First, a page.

Inquiry hears bully complaints
AN INDEPENDENT principal brought in to hear concerns about bullying in Mullumbimby High School has received up to 100 complaints from 40 different individuals.
The majority of the complaints were minor in nature and only a small number related to bullying or violence, Department of Education North Coast Region School Education Director Greg Cloak said.
“Very few of them identified bullying or violence as an issue in the school,” he said.
The external principal's job, which began on Monday last week following the tragic death of Year 9 student Jai Morcom after a schoolyard fight, had finished.
But a retired superintendent of schools will arrive at Mullumbimby High today to follow up the small number of more serious complaints relating to bullying and violence, Mr Cloak said.
Very few students had left the school since the incident involving Jai, attendance rates had returned to normal, and most of the students involved in the incident during recess on Friday, August 28 had also resumed classes, he said.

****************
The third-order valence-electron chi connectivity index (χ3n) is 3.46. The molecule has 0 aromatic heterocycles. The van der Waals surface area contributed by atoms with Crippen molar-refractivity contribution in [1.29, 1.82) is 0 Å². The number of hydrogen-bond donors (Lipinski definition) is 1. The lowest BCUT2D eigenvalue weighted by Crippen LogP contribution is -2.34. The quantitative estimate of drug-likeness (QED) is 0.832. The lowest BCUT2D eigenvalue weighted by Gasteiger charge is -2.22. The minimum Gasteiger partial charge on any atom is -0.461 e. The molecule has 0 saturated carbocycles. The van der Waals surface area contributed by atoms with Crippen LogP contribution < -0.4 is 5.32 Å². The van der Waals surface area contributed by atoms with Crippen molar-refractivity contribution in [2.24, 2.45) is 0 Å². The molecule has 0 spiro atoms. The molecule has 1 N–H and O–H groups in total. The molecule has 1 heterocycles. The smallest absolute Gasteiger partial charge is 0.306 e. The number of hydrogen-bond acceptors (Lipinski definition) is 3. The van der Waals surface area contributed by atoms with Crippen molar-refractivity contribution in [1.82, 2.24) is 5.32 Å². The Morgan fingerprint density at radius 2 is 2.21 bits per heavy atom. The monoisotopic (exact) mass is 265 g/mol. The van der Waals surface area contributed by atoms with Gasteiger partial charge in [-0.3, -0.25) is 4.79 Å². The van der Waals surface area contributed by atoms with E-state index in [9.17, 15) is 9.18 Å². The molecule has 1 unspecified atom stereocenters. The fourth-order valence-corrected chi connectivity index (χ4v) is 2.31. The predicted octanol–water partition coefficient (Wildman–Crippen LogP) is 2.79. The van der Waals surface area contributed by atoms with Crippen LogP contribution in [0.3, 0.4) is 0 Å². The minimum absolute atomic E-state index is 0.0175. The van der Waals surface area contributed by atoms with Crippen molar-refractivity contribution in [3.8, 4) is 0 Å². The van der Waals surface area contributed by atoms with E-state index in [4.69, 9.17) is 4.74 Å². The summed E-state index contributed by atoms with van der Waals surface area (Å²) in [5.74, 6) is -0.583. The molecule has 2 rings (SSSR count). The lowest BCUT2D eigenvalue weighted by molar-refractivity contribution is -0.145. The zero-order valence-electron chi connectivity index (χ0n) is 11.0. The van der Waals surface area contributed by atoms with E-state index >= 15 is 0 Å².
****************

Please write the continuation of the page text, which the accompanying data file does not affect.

“This school is a fabulous school and the students in the last few days have been getting back to normal class operations,” Mr Cloak said.
Tweed-Byron Police Inspector Owen King said investigations into the events surrounding 15-year-old Jai's death were continuing and police had been back at the school yesterday.
“The detectives are back there again this morning speaking to students and staff,” he said yesterday.
Inspector King said it was still unclear whether charges would be laid over the incident and the results of a prolonged autopsy and subsequent tests were still not known.
A meeting of around 30 concerned parents and locals was held at Mullumbimby Civic Hall on Tuesday night to discuss perceived problems at the school and within its current Parents and Citizens Association committee.